*Caution: Only use lasers with 5mW or lower output power for this experiment. Observe proper laser eye safety procedures.


  • Dichroic Cube
  • Red Laser Pointer 
    • (A laser isn’t strictly necessary here, but its narrow beam makes it much easier to follow the light path. Any red light, such as that from an LED, will suffice for this experiment)
  • A Flat, Light-Colored Surface


  1. Place the dichroic cube near the center of your light-colored surface, with the “X” pattern facing up. 
  2. Shine the laser through one of the sides of your dichroic cube, making sure the beam is perpendicular to the cube’s face.
    • If the laser beam passes straight through the cube without any reflections, make sure the cube is oriented correctly. The “X” pattern should be visible on the top.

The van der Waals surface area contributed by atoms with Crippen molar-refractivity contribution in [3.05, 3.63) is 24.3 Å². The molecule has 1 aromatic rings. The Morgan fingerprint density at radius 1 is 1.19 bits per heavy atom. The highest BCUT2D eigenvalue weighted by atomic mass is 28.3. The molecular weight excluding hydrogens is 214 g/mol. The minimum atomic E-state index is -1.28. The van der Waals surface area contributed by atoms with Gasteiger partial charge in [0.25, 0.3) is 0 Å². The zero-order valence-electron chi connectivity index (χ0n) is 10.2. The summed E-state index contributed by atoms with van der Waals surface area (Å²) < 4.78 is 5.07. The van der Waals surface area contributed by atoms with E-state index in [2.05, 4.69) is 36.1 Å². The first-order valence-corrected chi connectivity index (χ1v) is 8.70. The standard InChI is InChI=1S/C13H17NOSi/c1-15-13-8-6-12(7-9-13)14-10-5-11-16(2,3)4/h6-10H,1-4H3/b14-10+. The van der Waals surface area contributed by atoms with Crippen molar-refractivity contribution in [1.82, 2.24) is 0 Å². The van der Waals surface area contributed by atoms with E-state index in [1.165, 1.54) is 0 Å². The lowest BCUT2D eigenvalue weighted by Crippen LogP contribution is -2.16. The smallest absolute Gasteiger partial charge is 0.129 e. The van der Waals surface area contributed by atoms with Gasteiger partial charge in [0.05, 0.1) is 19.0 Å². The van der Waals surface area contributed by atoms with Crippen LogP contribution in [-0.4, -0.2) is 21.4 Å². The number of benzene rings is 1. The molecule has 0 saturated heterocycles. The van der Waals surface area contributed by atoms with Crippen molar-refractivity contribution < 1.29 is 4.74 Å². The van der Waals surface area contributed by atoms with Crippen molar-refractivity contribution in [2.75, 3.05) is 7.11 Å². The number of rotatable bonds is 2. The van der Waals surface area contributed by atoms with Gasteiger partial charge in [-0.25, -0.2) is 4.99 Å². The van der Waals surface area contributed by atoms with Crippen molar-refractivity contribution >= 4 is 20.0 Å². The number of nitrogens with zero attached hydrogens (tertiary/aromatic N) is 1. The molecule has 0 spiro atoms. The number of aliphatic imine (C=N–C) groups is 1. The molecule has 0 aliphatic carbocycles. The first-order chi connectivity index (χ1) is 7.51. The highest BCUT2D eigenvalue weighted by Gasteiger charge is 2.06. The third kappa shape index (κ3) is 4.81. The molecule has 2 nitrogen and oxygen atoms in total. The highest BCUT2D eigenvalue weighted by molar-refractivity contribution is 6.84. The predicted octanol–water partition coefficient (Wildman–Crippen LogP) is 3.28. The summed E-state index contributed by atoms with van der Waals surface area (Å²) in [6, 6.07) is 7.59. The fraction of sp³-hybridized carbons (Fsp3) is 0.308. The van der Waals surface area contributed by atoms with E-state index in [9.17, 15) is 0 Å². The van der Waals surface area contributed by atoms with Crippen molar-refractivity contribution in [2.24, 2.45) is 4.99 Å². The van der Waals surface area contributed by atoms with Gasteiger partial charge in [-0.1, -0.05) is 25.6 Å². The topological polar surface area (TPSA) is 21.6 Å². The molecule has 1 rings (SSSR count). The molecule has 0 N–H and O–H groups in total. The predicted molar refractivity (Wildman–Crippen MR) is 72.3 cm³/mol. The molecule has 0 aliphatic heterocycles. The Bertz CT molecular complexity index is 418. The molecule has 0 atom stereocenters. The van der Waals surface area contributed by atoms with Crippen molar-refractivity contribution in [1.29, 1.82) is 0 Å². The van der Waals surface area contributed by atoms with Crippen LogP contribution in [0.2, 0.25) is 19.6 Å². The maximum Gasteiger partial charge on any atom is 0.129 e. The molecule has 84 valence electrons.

3. Record which side of the cube the laser light exits, and sketch out the light path through the cube.
    • If you place the laser close to the surface and angle it down just a little, you will be able to see the entire beam reflected off the surface.
    • You can use a dry-erase marker to put a small dot on one of the corners, to make it easier to keep track of the cube’s orientation.
  4. Rotate the dichroic cube 90° and repeat Step 3. 
  5. Keep rotating and recording until you have observed all four sides of the cube. Notice how the light path changes depending on which face the light enters.
    • Recall how the filters are arranged inside the dichroic cube, and how rotating the cube changes the orientation of these filters. 

Extra Credit: Repeat the experiment with different colored lasers, if available. Ideally, try it with a green and blue laser. Does the light travel a different path?